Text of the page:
This year’s presidential candidates are to make final pitches to people in Iowa, where the first votes for party nominations will take place later.
Polls suggest that Republican Donald Trump has a narrow lead over Texas Senator Ted Cruz but both are well ahead of the others.
In the Democratic field, the race is slightly tighter, with Hillary Clinton edging ahead of Vermont Senator Bernie Sanders.
Each party’s nominee will contest the presidential election in November.
Over the weekend, the candidates barnstormed the sparsely populated Midwestern state of Iowa in an attempt to court undecided voters.
Candidates are hoping to triumph in this first electoral test because victory can spark campaign momentum as voting moves to the other states.
Among the wide Republican field, recent polling suggests that Donald Trump has a comfortable, though not certain, lead over his main rival, Ted Cruz.
The Democrats’ far smaller field – three candidates as opposed to 11 – appears to be more competitive.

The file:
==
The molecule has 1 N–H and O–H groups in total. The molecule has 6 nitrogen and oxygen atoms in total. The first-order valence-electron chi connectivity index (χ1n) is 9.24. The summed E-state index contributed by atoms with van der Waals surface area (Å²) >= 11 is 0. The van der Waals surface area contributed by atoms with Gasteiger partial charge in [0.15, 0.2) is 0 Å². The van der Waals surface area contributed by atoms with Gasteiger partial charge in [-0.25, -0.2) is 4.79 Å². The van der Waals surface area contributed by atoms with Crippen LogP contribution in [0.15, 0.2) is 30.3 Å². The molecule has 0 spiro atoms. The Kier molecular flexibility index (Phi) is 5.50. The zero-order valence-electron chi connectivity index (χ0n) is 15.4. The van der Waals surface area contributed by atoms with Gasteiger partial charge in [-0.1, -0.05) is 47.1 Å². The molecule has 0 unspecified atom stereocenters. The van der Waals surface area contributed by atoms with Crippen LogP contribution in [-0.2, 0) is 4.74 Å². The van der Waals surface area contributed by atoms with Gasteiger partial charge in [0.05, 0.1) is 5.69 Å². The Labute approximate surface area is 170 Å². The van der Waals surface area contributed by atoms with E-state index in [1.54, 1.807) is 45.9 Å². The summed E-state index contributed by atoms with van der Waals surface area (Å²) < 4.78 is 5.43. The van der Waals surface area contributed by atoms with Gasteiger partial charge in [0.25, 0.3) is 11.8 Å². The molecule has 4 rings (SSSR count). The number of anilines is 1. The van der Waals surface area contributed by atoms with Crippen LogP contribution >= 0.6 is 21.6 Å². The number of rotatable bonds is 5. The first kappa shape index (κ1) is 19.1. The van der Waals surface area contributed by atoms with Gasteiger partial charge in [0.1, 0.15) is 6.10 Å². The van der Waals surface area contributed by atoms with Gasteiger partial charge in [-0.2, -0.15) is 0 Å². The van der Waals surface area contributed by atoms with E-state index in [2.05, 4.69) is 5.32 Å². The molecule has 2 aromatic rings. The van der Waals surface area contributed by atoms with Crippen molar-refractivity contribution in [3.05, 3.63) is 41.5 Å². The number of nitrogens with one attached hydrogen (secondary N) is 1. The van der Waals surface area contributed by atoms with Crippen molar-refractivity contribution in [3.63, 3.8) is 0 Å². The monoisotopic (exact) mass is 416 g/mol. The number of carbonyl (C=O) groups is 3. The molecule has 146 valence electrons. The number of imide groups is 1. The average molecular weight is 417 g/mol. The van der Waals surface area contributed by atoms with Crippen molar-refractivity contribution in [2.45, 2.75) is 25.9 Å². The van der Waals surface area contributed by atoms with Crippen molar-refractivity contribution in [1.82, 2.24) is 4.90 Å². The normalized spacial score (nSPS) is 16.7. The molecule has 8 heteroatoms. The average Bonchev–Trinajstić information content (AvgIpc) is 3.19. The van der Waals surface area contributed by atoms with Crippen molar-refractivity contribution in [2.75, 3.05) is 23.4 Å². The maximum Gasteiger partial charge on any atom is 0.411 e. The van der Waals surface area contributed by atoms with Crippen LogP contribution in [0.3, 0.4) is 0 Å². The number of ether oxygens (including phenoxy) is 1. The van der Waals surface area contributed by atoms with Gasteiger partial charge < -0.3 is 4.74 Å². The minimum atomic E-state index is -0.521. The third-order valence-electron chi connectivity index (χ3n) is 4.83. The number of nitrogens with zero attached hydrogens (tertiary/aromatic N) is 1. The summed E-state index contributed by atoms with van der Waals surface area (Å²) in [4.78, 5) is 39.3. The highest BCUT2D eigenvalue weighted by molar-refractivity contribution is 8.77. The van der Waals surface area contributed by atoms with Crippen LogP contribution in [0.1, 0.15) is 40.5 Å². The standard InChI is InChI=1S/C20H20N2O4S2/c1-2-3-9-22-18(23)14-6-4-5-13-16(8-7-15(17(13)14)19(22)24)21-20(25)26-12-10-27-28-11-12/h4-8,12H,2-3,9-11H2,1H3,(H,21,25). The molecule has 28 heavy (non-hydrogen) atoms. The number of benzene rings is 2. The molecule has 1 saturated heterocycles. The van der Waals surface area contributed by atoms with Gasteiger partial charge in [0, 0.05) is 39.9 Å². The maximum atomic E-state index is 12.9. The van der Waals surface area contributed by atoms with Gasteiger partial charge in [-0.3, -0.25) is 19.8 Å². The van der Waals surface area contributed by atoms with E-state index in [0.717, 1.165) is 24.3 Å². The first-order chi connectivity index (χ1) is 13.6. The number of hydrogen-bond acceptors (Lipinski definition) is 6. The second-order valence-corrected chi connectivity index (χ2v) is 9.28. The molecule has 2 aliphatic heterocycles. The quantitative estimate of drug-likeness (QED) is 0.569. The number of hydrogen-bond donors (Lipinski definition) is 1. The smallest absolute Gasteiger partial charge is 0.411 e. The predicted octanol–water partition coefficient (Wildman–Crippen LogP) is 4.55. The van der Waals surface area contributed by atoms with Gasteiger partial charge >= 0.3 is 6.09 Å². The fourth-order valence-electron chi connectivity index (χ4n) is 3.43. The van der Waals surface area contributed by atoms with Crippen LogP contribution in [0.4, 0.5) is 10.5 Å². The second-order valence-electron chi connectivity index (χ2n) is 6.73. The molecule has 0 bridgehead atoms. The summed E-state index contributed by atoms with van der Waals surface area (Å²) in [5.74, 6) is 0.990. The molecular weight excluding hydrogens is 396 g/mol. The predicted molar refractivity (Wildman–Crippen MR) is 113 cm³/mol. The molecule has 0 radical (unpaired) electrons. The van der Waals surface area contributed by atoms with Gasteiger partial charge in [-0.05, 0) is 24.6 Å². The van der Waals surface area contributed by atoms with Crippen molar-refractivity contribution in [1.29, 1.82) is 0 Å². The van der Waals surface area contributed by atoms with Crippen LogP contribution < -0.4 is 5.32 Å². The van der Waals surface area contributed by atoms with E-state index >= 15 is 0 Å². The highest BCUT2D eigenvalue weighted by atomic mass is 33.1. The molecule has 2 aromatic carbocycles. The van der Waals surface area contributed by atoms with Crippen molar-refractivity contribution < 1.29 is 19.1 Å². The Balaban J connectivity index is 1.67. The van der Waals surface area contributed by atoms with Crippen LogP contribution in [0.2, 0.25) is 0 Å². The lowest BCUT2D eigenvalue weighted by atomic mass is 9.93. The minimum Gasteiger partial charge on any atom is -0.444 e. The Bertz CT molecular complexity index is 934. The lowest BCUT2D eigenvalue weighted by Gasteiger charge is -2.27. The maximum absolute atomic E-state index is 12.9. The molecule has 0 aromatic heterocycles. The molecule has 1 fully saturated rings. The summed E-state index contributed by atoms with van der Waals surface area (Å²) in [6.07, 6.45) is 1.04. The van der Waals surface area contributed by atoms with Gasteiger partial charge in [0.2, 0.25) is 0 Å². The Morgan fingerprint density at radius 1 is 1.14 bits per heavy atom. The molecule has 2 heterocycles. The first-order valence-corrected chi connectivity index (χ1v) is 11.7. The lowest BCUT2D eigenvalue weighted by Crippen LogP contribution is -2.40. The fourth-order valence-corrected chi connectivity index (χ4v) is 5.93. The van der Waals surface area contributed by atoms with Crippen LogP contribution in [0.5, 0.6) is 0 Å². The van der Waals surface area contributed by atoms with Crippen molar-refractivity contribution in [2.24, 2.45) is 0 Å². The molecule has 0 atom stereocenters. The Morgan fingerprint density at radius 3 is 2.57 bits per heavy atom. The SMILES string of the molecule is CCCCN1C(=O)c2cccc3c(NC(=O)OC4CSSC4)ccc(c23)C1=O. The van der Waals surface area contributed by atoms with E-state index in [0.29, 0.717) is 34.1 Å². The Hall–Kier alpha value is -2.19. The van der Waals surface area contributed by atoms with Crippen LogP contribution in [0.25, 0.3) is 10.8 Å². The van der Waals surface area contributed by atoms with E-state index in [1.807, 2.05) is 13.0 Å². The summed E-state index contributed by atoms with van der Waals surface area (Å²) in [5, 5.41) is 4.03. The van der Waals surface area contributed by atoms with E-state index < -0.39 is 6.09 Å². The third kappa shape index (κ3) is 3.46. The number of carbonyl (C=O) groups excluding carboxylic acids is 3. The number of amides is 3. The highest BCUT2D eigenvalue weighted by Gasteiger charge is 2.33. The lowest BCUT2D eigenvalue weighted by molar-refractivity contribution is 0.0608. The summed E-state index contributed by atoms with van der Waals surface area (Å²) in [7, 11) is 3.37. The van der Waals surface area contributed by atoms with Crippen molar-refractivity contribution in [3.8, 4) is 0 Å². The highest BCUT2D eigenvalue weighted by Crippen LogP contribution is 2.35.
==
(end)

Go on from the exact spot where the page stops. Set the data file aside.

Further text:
Frontrunner Hillary Clinton has a commanding lead nationally but in Iowa she is narrowly ahead of self-proclaimed Democratic socialist Bernie Sanders.
Iowa has an unusual election system called a caucus, which involves people gathering at sites across the state at 19:00 local time on February 1.
Democratic voters divide themselves into groups based on their preferred candidate but the Republican caucus process is more like a traditional ballot.
The last Republican winner in Iowa who won the party’s nomination was George W. Bush 16 years ago.
One issue that could have implications in Iowa is the weather.
The National Weather Service is currently forecasting a winter storm to strike the area on Monday night.
Candidates are worried that the incoming storm could prevent their voters turning out earlier in the evening.
Donald Trump joked with his supporters on January 30, saying: “You’re from Iowa! Are you afraid of snow?”
Iowan law mandates that it be the first “state, territory, or any other group” to select delegates in the presidential nomination
This first vote in Iowa will be followed in the weeks ahead by more ballots in the 49 other states plus US territories.
Each party’s nominee will be chosen by the summer, and the next president will be elected in November.